. God commanded Moses to stretch his staff skyward, at which point the storm commenced. It was even more evidently supernatural than the previous plagues, a powerful shower of hail
Hail
Hail is a form of solid precipitation. It consists of balls or irregular lumps of ice, each of which is referred to as a hail stone. Hail stones on Earth consist mostly of water ice and measure between and in diameter, with the larger stones coming from severe thunderstorms...

 intermixed with fire
Fire
Fire is the rapid oxidation of a material in the chemical process of combustion, releasing heat, light, and various reaction products. Slower oxidative processes like rusting or digestion are not included by this definition....

. The storm heavily damaged Egyptian orchard
Orchard
An orchard is an intentional planting of trees or shrubs that is maintained for food production. Orchards comprise fruit or nut-producing trees which are grown for commercial production. Orchards are also sometimes a feature of large gardens, where they serve an aesthetic as well as a productive...

s and crops
Agriculture
Agriculture is the cultivation of animals, plants, fungi and other life forms for food, fiber, and other products used to sustain life. Agriculture was the key implement in the rise of sedentary human civilization, whereby farming of domesticated species created food surpluses that nurtured the...

, as well as people and livestock. The storm struck all of Egypt except for the Land of Goshen. Pharaoh asked Moses to remove this plague and promised to allow the Israelites to worship God in the desert, saying "This time I have sinned; God is righteous, I and my people are wicked." As a show of God's mastery over the world, the hail stopped as soon as Moses began praying to God. However, after the storm ceased, Pharaoh again "hardened his heart" and refused to keep his promise.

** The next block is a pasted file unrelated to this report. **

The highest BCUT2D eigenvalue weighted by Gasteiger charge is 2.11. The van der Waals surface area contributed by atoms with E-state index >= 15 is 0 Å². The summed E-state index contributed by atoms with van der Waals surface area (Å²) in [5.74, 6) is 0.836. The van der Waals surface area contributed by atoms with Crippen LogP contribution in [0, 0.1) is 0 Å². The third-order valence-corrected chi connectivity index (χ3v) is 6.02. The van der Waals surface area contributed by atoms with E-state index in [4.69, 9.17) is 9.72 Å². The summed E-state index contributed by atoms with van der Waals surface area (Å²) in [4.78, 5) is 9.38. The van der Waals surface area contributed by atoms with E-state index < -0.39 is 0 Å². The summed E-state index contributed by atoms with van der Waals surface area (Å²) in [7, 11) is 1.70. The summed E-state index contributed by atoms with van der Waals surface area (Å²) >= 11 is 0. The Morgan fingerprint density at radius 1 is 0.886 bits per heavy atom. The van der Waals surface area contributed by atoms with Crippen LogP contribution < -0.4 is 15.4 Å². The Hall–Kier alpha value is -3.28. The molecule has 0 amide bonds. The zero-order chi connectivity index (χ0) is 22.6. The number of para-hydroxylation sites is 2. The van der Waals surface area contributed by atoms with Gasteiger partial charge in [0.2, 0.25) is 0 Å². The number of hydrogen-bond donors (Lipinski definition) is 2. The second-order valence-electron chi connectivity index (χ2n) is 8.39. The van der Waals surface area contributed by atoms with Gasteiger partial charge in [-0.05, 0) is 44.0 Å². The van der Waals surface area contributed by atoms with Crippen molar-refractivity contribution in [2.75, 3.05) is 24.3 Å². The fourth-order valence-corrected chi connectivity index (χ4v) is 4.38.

8. Plague of locusts (אַרְבֶּה): Ex. 10:1–20


It began day 1 of the Hebrew Month of Shevat: The eighth plague of Egypt was locust
Locust
Locusts are the swarming phase of short-horned grasshoppers of the family Acrididae. These are species that can breed rapidly under suitable conditions and subsequently become gregarious and migratory...

s. Before the plague, God informed Moses that from that point on He would "harden Pharaoh's heart," (as promised earlier in 4:21) so that Pharaoh would not give in, and the remaining miracles (the final plagues and the splitting of the sea
Passage of the Red Sea
The Crossing of the Red Sea is a passage in the Biblical narrative of the escape of the Israelites from the pursuing Egyptians in the Book of Exodus . This story is also mentioned in the Qur'an in Surah 26: Al-Shu'ara' in verses 60-67...

) would play out.

As with previous plagues, Moses came to Pharaoh and warned him of the impending plague of locusts. Pharaoh's officials begged him to let the Israelites go rather than suffer the devastating effects of a locust-swarm, but he was still unwilling to give in. He proposed a compromise: the Israelite men would be allowed to go, while women, children and livestock would remain in Egypt. Moses repeated God's demand that every last person and animal should go, but Pharaoh refused.